CNN's Jake Tapper addressed how he felt the media was being unfairly tarred by both the Clinton and Trump campaigns.
He said he didn't want to draw false equivalencies, but in reality that's why he actually did. Tapper rightly called out Trump surrogates for attempting to deny Russia's involvement in cyber espionage on our election process.
He said, "U.S. intelligence agencies are saying very clearly that Russians conducted these hacks of the DNC and John Podesta - some of the e-mails ended up in the public domain through Wikileaks and that may have had an influence on the election, one way or another...And that's just a fact."
On the flip side he argued against Clinton and President Obama for claiming that the media focused way too much on Clinton's emails and the Foundation and not much else.
Tapper said, "We're hearing this from comments Hillary Clinton made last night and President Obama suggesting "there's no doubt it contributed [the Russian hacks] to the atmosphere in which the only focus for weeks at a time, months at a time were Hillary's e-mail, the Clinton Foundation, political gossip surrounding the DNC."
Tapper claimed, "That didn't happen. There was no time during the election where the only thing we heard about was Hillary's e-mail, the Clinton Foundation, political gossip surrounding the DNC."
He continued, "You can argue we heard about it too much, but I certainly recall a lot of negative coverage of Donald Trump."
Jake, that is total crap!
Almost every week Donald Trump either made horrible statements about minorities, religions, his political rivals, women or attacked presiding judges on his own lawsuits as being unqualified because of their heritage.
The amount of negativity that flew out of the mouth of Trump was astronomical compared to any other presidential campaign in the modern era. Of course we heard a lot about it because it happened.
Overall, CNN didn't have a good election cycle. Tapper did reasonably well most of the time, but as far as self diagnosing the media, he's got it all wrong.
On his first point, it's not just the Clinton people that have been screaming about Russia's interference. It has been all of our intelligence agencies.
Today, the Washington Post reported that the FBI and CIA are now in agreement.
“Earlier this week, I met separately with (Director) FBI James Comey and DNI Jim Clapper, and there is strong consensus among us on the scope, nature, and intent of Russian interference in our presidential election,” CIA Director John Brennan said in a message to the agency’s workforce, according to U.S. officials who have seen the message.
That's not in dispute except if you believe Trump supporters and in that case, you'd have to believe everything that spills out of Jeffrey Lord's mouth.
On the second topic, there is plenty of evidence that destroys Tapper's claim that the media didn't obsess over Clinton's emails.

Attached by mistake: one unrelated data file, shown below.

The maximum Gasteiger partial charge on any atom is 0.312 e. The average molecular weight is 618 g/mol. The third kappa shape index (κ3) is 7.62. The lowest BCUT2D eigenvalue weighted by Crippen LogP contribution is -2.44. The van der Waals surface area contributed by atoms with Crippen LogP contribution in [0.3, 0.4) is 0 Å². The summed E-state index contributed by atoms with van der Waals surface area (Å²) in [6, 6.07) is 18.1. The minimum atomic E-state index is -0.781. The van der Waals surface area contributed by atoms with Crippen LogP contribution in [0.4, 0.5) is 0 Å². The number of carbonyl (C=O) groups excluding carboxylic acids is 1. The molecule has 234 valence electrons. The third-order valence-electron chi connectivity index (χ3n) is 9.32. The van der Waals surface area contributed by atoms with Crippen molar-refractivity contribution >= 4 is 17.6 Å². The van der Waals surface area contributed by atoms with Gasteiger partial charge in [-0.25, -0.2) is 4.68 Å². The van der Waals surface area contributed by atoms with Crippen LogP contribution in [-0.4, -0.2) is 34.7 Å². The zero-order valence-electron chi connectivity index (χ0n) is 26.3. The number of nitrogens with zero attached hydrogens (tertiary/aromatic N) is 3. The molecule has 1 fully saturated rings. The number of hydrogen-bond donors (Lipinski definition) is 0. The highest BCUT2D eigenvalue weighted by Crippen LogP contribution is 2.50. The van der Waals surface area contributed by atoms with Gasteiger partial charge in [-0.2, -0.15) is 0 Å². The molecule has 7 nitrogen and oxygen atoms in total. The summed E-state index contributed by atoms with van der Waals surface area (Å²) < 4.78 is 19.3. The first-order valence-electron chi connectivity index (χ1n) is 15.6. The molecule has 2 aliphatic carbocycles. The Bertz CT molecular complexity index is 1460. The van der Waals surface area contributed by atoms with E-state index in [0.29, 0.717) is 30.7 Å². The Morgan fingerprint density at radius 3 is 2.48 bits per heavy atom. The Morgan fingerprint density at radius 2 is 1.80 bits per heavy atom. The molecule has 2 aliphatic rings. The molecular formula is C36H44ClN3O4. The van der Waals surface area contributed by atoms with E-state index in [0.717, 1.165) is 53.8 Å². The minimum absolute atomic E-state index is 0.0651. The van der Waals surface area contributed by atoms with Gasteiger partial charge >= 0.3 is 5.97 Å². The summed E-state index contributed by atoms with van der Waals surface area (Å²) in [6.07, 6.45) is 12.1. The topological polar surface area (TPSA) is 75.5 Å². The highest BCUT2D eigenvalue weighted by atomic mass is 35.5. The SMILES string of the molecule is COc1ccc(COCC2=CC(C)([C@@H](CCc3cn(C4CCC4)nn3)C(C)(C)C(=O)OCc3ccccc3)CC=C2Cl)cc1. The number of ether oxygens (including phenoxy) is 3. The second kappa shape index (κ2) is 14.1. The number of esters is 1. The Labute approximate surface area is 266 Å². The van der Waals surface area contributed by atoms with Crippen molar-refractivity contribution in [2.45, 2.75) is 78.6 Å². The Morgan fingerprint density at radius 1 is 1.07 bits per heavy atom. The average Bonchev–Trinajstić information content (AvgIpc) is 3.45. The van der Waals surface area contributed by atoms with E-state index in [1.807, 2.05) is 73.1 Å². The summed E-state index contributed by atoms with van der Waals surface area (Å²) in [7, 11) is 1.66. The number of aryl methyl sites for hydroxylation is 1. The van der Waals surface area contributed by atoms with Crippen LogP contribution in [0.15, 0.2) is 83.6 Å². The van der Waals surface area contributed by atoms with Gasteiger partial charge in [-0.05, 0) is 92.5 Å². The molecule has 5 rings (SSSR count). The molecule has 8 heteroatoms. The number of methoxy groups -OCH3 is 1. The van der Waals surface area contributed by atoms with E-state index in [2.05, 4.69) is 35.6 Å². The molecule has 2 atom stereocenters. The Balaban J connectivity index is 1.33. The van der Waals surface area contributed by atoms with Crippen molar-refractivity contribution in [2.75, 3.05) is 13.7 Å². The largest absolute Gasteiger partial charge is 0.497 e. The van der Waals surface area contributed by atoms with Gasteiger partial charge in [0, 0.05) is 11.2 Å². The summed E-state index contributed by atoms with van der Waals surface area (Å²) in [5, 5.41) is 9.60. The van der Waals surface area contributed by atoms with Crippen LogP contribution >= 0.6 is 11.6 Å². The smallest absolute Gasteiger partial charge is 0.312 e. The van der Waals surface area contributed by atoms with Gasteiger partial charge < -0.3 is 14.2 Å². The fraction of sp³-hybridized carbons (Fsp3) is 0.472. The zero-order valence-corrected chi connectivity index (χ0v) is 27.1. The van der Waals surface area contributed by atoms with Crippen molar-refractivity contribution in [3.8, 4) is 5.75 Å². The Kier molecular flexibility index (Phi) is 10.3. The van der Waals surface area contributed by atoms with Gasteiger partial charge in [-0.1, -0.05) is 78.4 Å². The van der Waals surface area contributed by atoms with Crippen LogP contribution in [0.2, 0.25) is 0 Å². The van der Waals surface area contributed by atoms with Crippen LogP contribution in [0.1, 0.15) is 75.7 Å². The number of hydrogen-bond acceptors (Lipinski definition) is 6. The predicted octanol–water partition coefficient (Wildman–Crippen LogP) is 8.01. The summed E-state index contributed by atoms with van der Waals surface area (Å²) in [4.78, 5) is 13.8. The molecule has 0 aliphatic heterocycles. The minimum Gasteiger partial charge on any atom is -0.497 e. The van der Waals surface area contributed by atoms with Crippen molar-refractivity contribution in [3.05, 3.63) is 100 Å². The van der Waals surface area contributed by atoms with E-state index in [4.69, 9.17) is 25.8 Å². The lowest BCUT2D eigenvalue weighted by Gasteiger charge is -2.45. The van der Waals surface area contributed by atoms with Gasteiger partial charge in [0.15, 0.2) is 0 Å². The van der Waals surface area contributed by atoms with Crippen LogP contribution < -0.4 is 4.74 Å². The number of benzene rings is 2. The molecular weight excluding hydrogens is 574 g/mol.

...how much of the news coverage from the four weeks surrounding the conventions centered on policy? For Clinton, just four percent, according to a study by the Shorenstein Center on Media, Politics and Public Policy at Harvard University.
“Not a single one of Clinton’s policy proposals accounted for even 1% of her convention-period coverage; collectively, her policy stands accounted for a mere 4% of it,” wrote Harvard professor Tom Patterson.
And this is key: During that same summertime period, Trump received three times as much policy coverage as Clinton. Why the large disparity? “A major difference between Trump and Clinton’s coverage was that she had a news category entirely of her own—the emails that she sent and received as secretary of state,” Patterson explained. And as he noted, the vast majority of Clinton email coverage was negative.
So, during the convention weeks, the press spent eight percent of its time covering Clinton emails and half that amount of time covering all of Clinton’s policy positions. CNN’s The Situation Room seemed especially obsessed: Clinton emails represented 17 percent of the program’s Clinton coverage during the four-week summertime span.
After being asked incessantly about the email server and then finally being cleared by the FBI in July, the media still went nuts over the server itself, primarily because it was the driving force of the Trump campaign.
Matt Yglesias of Vox wrote: Media obsession with a bullshit email scandal helped Trump to the White House
The way Frank Newport, Lisa Singh, Stuart Soroka, Michael Traugott, and Andrew Dugan put it for Gallup is that compared with the email-centric view of Clinton, “Americans' reports of what they have read, seen or heard about Donald Trump over this same period have been more varied and related to his campaign activities and statements.”
Matt correctly stated that "Clinton broke no laws, as the FBI concluded twice. But beyond that, basic familiarity with the relevant law would have made it clear to anyone that no FBI investigation of the matter was even vaguely likely to conclude that she had."
However, since Trump's pet anthem became "lock her up," almost every interview or presidential forum focused more of their attention on the email server than any of her policy prescriptions.
Getting back to Tapper, he also said, "The Clinton campaign still blaming everything on James Comey and the FBI which is completely unrelated to the hack so I think a measure of non-partisan emphasis of what the serious problem is here without trying to blame the result of the presidential election on the Russians, because there is no evidence for that."
The James Comey letter was probably the biggest factor that threw the election to Trump, but Russia's interference and the constant drips from Wikileaks played a big part in all of this as well.
Jake, you can carp about it all you like, but the media did drop the ball completely, while giving Trump hundreds of millions of dollars of free air time on top of everything else.